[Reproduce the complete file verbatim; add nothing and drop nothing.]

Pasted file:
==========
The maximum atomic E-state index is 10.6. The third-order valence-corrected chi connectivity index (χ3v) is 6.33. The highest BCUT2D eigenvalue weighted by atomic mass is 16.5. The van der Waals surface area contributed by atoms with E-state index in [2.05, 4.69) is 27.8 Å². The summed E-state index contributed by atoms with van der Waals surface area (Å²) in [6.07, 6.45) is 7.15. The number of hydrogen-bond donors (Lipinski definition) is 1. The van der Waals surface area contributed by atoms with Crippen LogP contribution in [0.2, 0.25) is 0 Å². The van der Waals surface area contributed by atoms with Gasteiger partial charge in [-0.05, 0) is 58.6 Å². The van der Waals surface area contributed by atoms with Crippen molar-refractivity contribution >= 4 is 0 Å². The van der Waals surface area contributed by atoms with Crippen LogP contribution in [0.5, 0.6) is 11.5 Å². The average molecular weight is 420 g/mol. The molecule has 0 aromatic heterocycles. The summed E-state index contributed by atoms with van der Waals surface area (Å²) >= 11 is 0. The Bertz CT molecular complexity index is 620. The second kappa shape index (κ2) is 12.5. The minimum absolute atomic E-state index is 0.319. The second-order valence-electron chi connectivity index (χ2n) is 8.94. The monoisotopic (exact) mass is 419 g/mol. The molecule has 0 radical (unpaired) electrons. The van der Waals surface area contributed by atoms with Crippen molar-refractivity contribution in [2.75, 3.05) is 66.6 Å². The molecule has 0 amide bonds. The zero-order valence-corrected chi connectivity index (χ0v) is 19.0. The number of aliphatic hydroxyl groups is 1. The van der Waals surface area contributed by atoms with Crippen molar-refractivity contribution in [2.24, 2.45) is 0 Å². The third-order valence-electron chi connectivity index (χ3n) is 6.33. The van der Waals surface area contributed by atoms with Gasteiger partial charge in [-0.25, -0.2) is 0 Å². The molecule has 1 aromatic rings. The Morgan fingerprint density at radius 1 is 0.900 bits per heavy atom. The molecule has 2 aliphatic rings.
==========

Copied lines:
The maximum atomic E-state index is 10.6. The third-order valence-corrected chi connectivity index (χ3v) is 6.33. The highest BCUT2D eigenvalue weighted by atomic mass is 16.5. The van der Waals surface area contributed by atoms with E-state index in [2.05, 4.69) is 27.8 Å². The summed E-state index contributed by atoms with van der Waals surface area (Å²) in [6.07, 6.45) is 7.15. The number of hydrogen-bond donors (Lipinski definition) is 1. The van der Waals surface area contributed by atoms with Crippen LogP contribution in [0.2, 0.25) is 0 Å². The van der Waals surface area contributed by atoms with Gasteiger partial charge in [-0.05, 0) is 58.6 Å². The van der Waals surface area contributed by atoms with Crippen molar-refractivity contribution >= 4 is 0 Å². The van der Waals surface area contributed by atoms with Crippen LogP contribution in [0.5, 0.6) is 11.5 Å². The average molecular weight is 420 g/mol. The molecule has 0 aromatic heterocycles. The summed E-state index contributed by atoms with van der Waals surface area (Å²) >= 11 is 0. The Bertz CT molecular complexity index is 620. The second kappa shape index (κ2) is 12.5. The minimum absolute atomic E-state index is 0.319. The second-order valence-electron chi connectivity index (χ2n) is 8.94. The monoisotopic (exact) mass is 419 g/mol. The molecule has 0 radical (unpaired) electrons. The van der Waals surface area contributed by atoms with Crippen molar-refractivity contribution in [2.75, 3.05) is 66.6 Å². The molecule has 0 amide bonds. The zero-order valence-corrected chi connectivity index (χ0v) is 19.0. The number of aliphatic hydroxyl groups is 1. The van der Waals surface area contributed by atoms with Crippen molar-refractivity contribution in [2.24, 2.45) is 0 Å². The third-order valence-electron chi connectivity index (χ3n) is 6.33. The van der Waals surface area contributed by atoms with Gasteiger partial charge in [-0.25, -0.2) is 0 Å². The molecule has 1 aromatic rings. The Morgan fingerprint density at radius 1 is 0.900 bits per heavy atom. The molecule has 2 aliphatic rings.